In India, commercial banks are mandated to lend to MSMEs. In such cases there is also a need to ensure that the public sector does not crowd out the private sector. Further, MSMEs generally suffer from poor conduct by major banks. In some cases, mis-selling of financial products is a general complaint of entrepreneurs. This can take the shape of higher fee or interest rate, failure to explain exit costs, and sometimes threatening them with refusal to extend regular credit. Illustratively, weighted average lending rate of commercial banks, as reported in the RBI’s latest AR, is the highest for MSMEs when compared with loans extended to agriculture, large industry and infrastructure. Therefore, the role of financial education is very important for MSMEs in assessing appropriate start-up finance and in empowering them to use financial products and services to manage risks and other business needs.
Not all banks can do MSME financing as this is a specialised area and requires specialised skills to assess the institutions that can benefit from bank finance and yield higher production. Therefore, skill development of bankers is also necessary for assessing MSMEs that can be bank-financed. These skills would include standardising simple format for accounting purposes for MSMEs, competent development of human resources, cultivating business ethics and standards, and also imparting training to MSMEs which are being served by the bankers. The initiatives by the RBI in this regard need to be strengthened in instituting similar training programmes in different commercial banks.
In addition to financing, there is a need for focussed coordination of activities of different government authorities to encourage MSMEs. This coordinating agency could serve in building a database and repository information on a shareable basis, measuring levels of productivity for different product groups, and identifying products in need of research and development.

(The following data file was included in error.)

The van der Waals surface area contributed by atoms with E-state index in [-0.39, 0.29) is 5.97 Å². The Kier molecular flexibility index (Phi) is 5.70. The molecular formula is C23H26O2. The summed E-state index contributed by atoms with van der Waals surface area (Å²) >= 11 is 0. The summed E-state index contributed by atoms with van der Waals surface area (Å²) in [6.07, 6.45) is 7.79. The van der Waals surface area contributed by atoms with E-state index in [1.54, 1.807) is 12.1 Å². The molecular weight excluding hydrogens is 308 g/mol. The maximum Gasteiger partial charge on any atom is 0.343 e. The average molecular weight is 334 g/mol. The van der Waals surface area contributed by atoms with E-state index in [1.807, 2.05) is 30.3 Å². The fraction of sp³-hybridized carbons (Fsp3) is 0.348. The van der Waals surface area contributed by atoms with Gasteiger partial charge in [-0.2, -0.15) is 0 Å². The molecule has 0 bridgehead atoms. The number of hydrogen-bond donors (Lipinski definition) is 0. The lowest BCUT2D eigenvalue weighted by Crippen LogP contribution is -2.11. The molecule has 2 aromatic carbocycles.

In economic literature, no country has catapulted from a developing country to an advanced economy without industry contributing significantly in output. So far, the growth story in India has been different, with the services sector overtaking industry in a short span of time. This has been perplexing economic historians. This opportunity in slowdown of growth can be taken to correct that worrisome situation by building a sustainable and widespread manufacturing base. Therefore, government needs to prepare a roadmap for the MSME sector in addition to various ad hoc initiatives undertaken regularly. It needs to delineate proper objectives, vision and a mission, as it did in the case of JDY. Then, it needs to consider appropriate funding mechanisms for MSMEs. The government could also consider an appropriate guarantee system to be offered to the MSMEs availing loans under various government schemes. To inspire confidence, the government needs to strengthen the legal structure and establish a credible redressal mechanism. To prepare a vision document and an achievable roadmap that can place the Indian MSMEs to compete with those in China, Japan and Germany, there would be a need to engage researchers, industry groups and stakeholders. Therefore, there is much to be accomplished before the MSME sector can take off. India needs to make a start now.
(Charan Singh is RBI Chair Professor of Economics, IIM Bangalore.)